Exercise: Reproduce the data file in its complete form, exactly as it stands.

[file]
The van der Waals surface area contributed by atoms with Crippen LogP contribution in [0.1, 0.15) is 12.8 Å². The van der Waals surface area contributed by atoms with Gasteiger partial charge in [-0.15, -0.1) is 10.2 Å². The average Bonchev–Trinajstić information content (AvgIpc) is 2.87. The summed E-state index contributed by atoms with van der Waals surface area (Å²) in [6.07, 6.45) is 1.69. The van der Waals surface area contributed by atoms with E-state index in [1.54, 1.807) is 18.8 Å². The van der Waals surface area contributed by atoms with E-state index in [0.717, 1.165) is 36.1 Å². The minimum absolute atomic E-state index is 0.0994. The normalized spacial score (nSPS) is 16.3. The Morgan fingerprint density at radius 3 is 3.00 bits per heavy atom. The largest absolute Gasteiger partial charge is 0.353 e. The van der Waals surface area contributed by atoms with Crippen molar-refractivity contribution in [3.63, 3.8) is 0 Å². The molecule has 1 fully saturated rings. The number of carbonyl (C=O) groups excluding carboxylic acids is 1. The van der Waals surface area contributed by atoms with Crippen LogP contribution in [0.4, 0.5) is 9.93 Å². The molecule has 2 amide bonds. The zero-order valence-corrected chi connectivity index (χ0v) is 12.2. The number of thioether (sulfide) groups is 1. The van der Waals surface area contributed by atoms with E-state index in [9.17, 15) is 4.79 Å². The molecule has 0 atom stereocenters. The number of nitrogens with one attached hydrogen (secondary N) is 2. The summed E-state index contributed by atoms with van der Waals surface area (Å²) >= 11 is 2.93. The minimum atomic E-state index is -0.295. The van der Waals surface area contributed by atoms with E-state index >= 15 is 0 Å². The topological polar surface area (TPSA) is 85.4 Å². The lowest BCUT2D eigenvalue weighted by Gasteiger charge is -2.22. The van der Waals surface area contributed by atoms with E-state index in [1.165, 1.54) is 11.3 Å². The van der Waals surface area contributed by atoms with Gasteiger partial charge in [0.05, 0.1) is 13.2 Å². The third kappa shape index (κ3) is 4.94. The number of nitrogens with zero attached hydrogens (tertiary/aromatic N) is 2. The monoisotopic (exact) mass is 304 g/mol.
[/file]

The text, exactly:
The van der Waals surface area contributed by atoms with Crippen LogP contribution in [0.1, 0.15) is 12.8 Å². The van der Waals surface area contributed by atoms with Gasteiger partial charge in [-0.15, -0.1) is 10.2 Å². The average Bonchev–Trinajstić information content (AvgIpc) is 2.87. The summed E-state index contributed by atoms with van der Waals surface area (Å²) in [6.07, 6.45) is 1.69. The van der Waals surface area contributed by atoms with E-state index in [1.54, 1.807) is 18.8 Å². The van der Waals surface area contributed by atoms with E-state index in [0.717, 1.165) is 36.1 Å². The minimum absolute atomic E-state index is 0.0994. The normalized spacial score (nSPS) is 16.3. The Morgan fingerprint density at radius 3 is 3.00 bits per heavy atom. The largest absolute Gasteiger partial charge is 0.353 e. The van der Waals surface area contributed by atoms with Crippen molar-refractivity contribution in [3.63, 3.8) is 0 Å². The molecule has 1 fully saturated rings. The number of carbonyl (C=O) groups excluding carboxylic acids is 1. The van der Waals surface area contributed by atoms with Crippen LogP contribution in [0.4, 0.5) is 9.93 Å². The molecule has 2 amide bonds. The zero-order valence-corrected chi connectivity index (χ0v) is 12.2. The number of thioether (sulfide) groups is 1. The van der Waals surface area contributed by atoms with E-state index in [9.17, 15) is 4.79 Å². The molecule has 0 atom stereocenters. The number of nitrogens with one attached hydrogen (secondary N) is 2. The summed E-state index contributed by atoms with van der Waals surface area (Å²) >= 11 is 2.93. The minimum atomic E-state index is -0.295. The van der Waals surface area contributed by atoms with E-state index >= 15 is 0 Å². The topological polar surface area (TPSA) is 85.4 Å². The lowest BCUT2D eigenvalue weighted by Gasteiger charge is -2.22. The van der Waals surface area contributed by atoms with E-state index in [1.165, 1.54) is 11.3 Å². The van der Waals surface area contributed by atoms with Gasteiger partial charge in [0.05, 0.1) is 13.2 Å². The third kappa shape index (κ3) is 4.94. The number of nitrogens with zero attached hydrogens (tertiary/aromatic N) is 2. The monoisotopic (exact) mass is 304 g/mol.